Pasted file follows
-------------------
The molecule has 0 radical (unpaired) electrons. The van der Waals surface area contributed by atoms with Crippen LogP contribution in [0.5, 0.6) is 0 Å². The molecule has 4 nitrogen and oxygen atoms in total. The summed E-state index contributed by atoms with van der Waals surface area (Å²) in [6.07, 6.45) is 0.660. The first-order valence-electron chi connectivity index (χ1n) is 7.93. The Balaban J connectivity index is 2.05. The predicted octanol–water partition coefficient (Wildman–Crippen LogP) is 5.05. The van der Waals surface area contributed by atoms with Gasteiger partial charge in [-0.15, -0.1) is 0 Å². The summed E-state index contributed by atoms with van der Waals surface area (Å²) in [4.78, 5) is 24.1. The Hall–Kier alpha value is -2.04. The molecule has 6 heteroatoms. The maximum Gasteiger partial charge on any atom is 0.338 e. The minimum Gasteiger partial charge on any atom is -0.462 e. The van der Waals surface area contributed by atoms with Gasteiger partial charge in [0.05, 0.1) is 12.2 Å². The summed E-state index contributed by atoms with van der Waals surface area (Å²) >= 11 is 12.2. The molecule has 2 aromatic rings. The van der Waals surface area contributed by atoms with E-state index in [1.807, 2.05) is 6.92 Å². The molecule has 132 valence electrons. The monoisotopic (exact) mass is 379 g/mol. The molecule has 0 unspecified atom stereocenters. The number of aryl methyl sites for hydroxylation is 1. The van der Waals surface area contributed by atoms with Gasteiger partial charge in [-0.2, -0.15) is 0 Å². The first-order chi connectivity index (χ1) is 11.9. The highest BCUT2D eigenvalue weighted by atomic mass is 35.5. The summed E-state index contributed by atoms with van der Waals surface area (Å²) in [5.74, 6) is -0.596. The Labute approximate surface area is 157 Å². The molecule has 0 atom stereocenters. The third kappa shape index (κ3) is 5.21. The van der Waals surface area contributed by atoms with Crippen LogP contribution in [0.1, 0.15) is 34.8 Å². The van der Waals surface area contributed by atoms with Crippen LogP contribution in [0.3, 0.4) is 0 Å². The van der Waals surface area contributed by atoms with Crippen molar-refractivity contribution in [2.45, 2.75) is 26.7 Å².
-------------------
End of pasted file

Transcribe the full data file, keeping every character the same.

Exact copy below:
The molecule has 0 radical (unpaired) electrons. The van der Waals surface area contributed by atoms with Crippen LogP contribution in [0.5, 0.6) is 0 Å². The molecule has 4 nitrogen and oxygen atoms in total. The summed E-state index contributed by atoms with van der Waals surface area (Å²) in [6.07, 6.45) is 0.660. The first-order valence-electron chi connectivity index (χ1n) is 7.93. The Balaban J connectivity index is 2.05. The predicted octanol–water partition coefficient (Wildman–Crippen LogP) is 5.05. The van der Waals surface area contributed by atoms with Gasteiger partial charge in [-0.15, -0.1) is 0 Å². The summed E-state index contributed by atoms with van der Waals surface area (Å²) in [4.78, 5) is 24.1. The Hall–Kier alpha value is -2.04. The molecule has 6 heteroatoms. The maximum Gasteiger partial charge on any atom is 0.338 e. The minimum Gasteiger partial charge on any atom is -0.462 e. The van der Waals surface area contributed by atoms with Gasteiger partial charge in [0.05, 0.1) is 12.2 Å². The summed E-state index contributed by atoms with van der Waals surface area (Å²) >= 11 is 12.2. The molecule has 2 aromatic rings. The van der Waals surface area contributed by atoms with E-state index in [1.807, 2.05) is 6.92 Å². The molecule has 132 valence electrons. The monoisotopic (exact) mass is 379 g/mol. The molecule has 0 unspecified atom stereocenters. The number of aryl methyl sites for hydroxylation is 1. The van der Waals surface area contributed by atoms with Gasteiger partial charge in [-0.2, -0.15) is 0 Å². The first-order chi connectivity index (χ1) is 11.9. The highest BCUT2D eigenvalue weighted by atomic mass is 35.5. The summed E-state index contributed by atoms with van der Waals surface area (Å²) in [5.74, 6) is -0.596. The Labute approximate surface area is 157 Å². The molecule has 0 atom stereocenters. The third kappa shape index (κ3) is 5.21. The van der Waals surface area contributed by atoms with Crippen LogP contribution in [0.1, 0.15) is 34.8 Å². The van der Waals surface area contributed by atoms with Crippen LogP contribution in [0.3, 0.4) is 0 Å². The van der Waals surface area contributed by atoms with Crippen molar-refractivity contribution in [2.45, 2.75) is 26.7 Å².